A project is being undertaken within the Faculty for Medicine and Surgery at the University of Malta, financially supported by the program FUSION, and administered by the Malta Council for Science and Technology, with the ultimate goal of optimising methodologies for the early identification of cancer that can spread from one body part to another.
This project is being led by Prof. Christian Scerri as the Principal Investigator, with Prof. Godfrey Grech as Co-Investigator and is being done in collaboration with Sir Anthony Mamo Oncology Centre, Mater Dei Hospital.
Kicked off in April 2020, IMPRINT focuses on the metastatic disease of the breast, colon and lungs, particularly on types of cancer that aren't radiologically visible.
Its research outcomes have the potential to predict the early spread of tumours, and significantly improve the quality of life of cancer patients while reducing treatment costs.
By analysing how tumour cells circulating within the blood system can be identified and characterised, new avenues for liquid biopsy can be opened and this could in itself, identify early metastatic cancer before it is identified through the traditional radiological techniques in use today., and target the cancer with specific drugs more effectively.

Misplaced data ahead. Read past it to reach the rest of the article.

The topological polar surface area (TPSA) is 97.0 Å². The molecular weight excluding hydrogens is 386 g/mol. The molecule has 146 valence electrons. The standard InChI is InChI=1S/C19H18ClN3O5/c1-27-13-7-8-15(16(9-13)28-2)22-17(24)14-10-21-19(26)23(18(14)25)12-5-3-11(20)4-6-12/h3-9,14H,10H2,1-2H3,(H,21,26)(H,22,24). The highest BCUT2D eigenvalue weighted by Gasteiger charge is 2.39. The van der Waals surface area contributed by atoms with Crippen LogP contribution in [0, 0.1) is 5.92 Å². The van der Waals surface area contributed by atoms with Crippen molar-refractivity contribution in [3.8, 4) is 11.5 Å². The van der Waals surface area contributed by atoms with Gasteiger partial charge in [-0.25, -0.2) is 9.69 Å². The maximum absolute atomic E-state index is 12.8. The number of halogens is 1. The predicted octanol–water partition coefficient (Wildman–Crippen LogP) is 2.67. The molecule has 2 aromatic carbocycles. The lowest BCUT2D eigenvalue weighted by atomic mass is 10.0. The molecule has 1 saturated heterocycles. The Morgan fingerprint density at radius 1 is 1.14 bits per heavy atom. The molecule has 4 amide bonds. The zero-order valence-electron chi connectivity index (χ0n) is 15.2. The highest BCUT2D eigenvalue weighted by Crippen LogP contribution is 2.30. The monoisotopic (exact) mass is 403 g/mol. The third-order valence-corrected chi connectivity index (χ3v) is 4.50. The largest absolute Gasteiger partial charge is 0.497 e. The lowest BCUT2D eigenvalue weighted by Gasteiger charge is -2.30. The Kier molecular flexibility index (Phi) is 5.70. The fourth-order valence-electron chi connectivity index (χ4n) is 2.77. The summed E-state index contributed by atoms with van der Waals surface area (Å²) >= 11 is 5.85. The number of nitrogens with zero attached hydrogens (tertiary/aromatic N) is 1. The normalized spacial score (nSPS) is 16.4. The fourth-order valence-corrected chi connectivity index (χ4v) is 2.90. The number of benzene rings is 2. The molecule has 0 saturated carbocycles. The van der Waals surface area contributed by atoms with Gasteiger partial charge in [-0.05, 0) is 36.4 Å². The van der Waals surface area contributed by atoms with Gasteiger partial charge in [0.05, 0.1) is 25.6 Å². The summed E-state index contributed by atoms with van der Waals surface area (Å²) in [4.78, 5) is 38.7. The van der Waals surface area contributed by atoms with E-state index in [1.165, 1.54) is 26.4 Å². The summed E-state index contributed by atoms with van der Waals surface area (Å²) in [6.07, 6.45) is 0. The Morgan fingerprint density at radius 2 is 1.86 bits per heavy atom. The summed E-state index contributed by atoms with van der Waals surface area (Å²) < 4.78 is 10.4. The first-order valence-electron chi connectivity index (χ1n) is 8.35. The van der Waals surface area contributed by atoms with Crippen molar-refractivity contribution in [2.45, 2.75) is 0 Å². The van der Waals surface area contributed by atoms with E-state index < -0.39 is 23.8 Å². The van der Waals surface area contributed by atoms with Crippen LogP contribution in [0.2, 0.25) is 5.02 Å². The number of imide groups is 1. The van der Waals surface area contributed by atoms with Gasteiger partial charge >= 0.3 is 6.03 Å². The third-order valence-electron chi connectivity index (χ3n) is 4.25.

Minister for Research, Innovation and the Co-ordination of Post-COVID-19 Strategy, Hon. Owen Bonnici, visited the laboratories used for this research on Thursday 27 May 2021, and expressed his satisfaction that research of such value is being undertaken by Maltese academics.
"This research project has the potential to make a huge difference in the way cancer is treated and can drastically improve the quality of life of those affected by this disease, in Malta and beyond", said Minister Bonnici.
Prof. Scerri explained that by means of this project, so far researchers have been successful in isolating targeted, intact cells in blood samples and staining them. Innovative molecular profiling technologies using bead-based tests that read multiple transcripts (products of genes) in one run were optimized to measure the characteristics of isolated cells.
The project could start thanks to €200,000 in funds from the FUSION programme within MCST, and now employs a Research Support Officer on full-time basis, thereby also providing an employment opportunity to scientists with a PhD in Molecular Biology.